Feedback from schemes and issuers was supportive of the Board's proposal to amend the standards to include the Bank's recent guidance for new issuers, and of the other minor revisions to the net compensation provisions set out in the Consultation Paper.

7.2.3 The Board's assessment and conclusions

The Board's view is that compliance with the net compensation provisions has been satisfactory overall and breaches have been dealt with effectively, despite the Bank's limited enforcement powers under the PSRA. Accordingly, the Board has decided not to make changes to the net compensation framework or to extend the substantive obligations.

On the issue of when a new issuer must begin certifying its compliance with the net compensation provisions, the Board's view is that the graduated approach set out in the Bank's recent guidance supports new entry and competition in the issuing market.[33] The Bank will therefore amend the standards to formalise these certification requirements for new issuers. Their inclusion in the interchange standards will bring greater regulatory clarity for issuers entering the market.

The Board does not see a strong case for excluding card migration benefits from net compensation calculations. The Board acknowledged the concerns raised by some stakeholders that the inclusion of migration benefits could create a disincentive for issuers to switch schemes, potentially reducing competition between the card schemes. However, this was weighed up against the fact that the exclusion of such benefits would be inconsistent with the broader intent of the standards to limit interchange-like payments to issuers, and would introduce additional complexity and potential loopholes into the regulation.

In relation to the definition of ‘Core Service’ in Standard No.2, a minor technical revision will be made to part (a) to include prepaid cards, to bring the drafting into line with the Bank's intent. The Board would also like to reiterate that ‘Core Service’ under both standards should be interpreted narrowly, to exclude services that are provided by a scheme, but that would traditionally have been performed by the issuer or a third party.[34] A wide interpretation is inconsistent with the intent of the standards, as it increases the scope for schemes to provide interchange-like benefits to issuers. This would translate to higher costs for acquirers and merchants, and may provide an advantage to schemes over third-party suppliers (as schemes would be able to reimburse service fees to the issuer).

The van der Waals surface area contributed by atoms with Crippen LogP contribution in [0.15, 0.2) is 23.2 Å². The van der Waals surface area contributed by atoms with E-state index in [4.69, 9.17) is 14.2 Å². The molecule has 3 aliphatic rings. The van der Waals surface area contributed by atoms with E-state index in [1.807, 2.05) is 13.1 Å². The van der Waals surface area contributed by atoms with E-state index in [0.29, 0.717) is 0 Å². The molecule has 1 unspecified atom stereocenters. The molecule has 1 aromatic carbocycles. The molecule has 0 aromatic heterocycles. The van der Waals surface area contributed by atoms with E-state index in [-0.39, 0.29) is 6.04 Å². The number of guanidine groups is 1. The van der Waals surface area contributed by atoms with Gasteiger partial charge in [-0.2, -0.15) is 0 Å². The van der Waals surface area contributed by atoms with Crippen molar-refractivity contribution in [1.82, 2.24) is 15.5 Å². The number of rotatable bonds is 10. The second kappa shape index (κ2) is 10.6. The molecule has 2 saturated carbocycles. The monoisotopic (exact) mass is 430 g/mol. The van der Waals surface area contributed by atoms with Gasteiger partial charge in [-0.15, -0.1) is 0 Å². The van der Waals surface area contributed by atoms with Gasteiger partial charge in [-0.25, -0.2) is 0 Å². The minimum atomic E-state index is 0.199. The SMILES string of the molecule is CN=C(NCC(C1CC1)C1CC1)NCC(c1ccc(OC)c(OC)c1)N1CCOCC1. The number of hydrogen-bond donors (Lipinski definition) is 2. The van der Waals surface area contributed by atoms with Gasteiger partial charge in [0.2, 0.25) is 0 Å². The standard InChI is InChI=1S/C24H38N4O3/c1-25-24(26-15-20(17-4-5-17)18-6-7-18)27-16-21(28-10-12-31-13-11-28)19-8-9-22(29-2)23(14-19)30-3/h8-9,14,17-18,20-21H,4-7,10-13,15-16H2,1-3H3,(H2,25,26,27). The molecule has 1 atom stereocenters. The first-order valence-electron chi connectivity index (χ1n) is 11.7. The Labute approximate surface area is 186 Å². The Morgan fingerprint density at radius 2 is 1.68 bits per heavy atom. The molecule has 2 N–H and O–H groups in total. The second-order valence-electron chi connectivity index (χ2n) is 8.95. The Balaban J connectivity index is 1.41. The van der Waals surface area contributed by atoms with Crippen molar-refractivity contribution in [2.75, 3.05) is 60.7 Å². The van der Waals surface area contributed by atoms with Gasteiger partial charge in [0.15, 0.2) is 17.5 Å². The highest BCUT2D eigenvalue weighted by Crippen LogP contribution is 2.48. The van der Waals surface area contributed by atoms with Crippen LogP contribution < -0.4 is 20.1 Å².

7.3 Mobile wallets

7.3.1 Issues for the Review

In recent years, large multinational technology companies such as Apple, Google and Samsung have launched mobile wallets in Australia for use in their respective mobile platforms. These wallets enable consumers to make contactless (and in some cases online) payments with a smartphone or other consumer device[35] using a digital representation of their debit and/or credit cards. The contactless functionality of mobile wallets is typically facilitated by near-field communication (NFC) technology in mobile devices. All of Australia's major banks and many smaller issuers now support each of the three largest wallets (Apple Pay, Google Pay and Samsung Pay). The use of these wallets by consumers has grown strongly over the past few years. This is evident in the Bank's most recent Consumer Payments Survey, which showed that mobile-wallet transactions made up 8 per cent of in-person card transactions in 2019 (compared with 2 per cent in 2016). Use of mobile wallets has picked up further since the onset of the COVID-19 pandemic; data released by one large card issuer showed that the value of monthly transactions made using mobile wallets more than doubled over the year to March 2021.

Mobile platforms take different approaches regarding access to NFC technology for contactless payments. On Android devices, third parties are able to directly leverage NFC functionality to develop their own mobile payment applications that compete with Google Pay or Samsung Pay. In contrast, on the iPhone, direct access to NFC technology for payments is restricted to Apple's ‘Wallet’ application, which means that third parties are unable to develop their own mobile payments applications for iOS without transactions going via Apple Pay.

Apple's restriction on access to NFC technology for contactless payments on the iPhone is attracting growing international regulatory scrutiny. The European Commission is currently conducting a formal antitrust investigation into this issue, and is also considering legislation that would ensure third parties can access technologies used for payments (such as NFC) on fair and reasonable terms. German, Swiss and Dutch national authorities have also considered, or are considering, NFC access issues. In Australia, the ACCC has recently commenced an investigation into Apple's restriction on direct access to the iPhone's NFC chip. Several stakeholders have also raised concerns about the restriction in the current Parliamentary Joint Committee inquiry into mobile payment and digital wallet financial services;[36] this inquiry is considering some of the potential competition issues noted above and is yet to issue an interim or final report.